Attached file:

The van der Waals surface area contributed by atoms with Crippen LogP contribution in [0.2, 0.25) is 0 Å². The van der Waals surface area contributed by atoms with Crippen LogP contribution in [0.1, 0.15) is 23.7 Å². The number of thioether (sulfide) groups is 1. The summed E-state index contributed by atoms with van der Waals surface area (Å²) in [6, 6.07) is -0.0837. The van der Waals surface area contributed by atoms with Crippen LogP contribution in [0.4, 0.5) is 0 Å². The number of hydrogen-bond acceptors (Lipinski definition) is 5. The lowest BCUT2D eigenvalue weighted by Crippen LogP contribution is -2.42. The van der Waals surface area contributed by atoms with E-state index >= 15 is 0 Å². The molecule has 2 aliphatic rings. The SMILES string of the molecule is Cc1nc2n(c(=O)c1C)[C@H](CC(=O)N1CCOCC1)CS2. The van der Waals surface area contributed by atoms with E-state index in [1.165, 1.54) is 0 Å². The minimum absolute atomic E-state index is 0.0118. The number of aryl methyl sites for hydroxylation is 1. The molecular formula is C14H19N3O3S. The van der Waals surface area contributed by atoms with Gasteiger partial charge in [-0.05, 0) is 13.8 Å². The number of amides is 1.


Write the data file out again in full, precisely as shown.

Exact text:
The van der Waals surface area contributed by atoms with Crippen LogP contribution in [0.2, 0.25) is 0 Å². The van der Waals surface area contributed by atoms with Crippen LogP contribution in [0.1, 0.15) is 23.7 Å². The number of thioether (sulfide) groups is 1. The summed E-state index contributed by atoms with van der Waals surface area (Å²) in [6, 6.07) is -0.0837. The van der Waals surface area contributed by atoms with Crippen LogP contribution in [0.4, 0.5) is 0 Å². The number of hydrogen-bond acceptors (Lipinski definition) is 5. The lowest BCUT2D eigenvalue weighted by Crippen LogP contribution is -2.42. The van der Waals surface area contributed by atoms with E-state index >= 15 is 0 Å². The molecule has 2 aliphatic rings. The SMILES string of the molecule is Cc1nc2n(c(=O)c1C)[C@H](CC(=O)N1CCOCC1)CS2. The van der Waals surface area contributed by atoms with E-state index in [1.165, 1.54) is 0 Å². The minimum absolute atomic E-state index is 0.0118. The number of aryl methyl sites for hydroxylation is 1. The molecular formula is C14H19N3O3S. The van der Waals surface area contributed by atoms with Gasteiger partial charge in [-0.05, 0) is 13.8 Å². The number of amides is 1.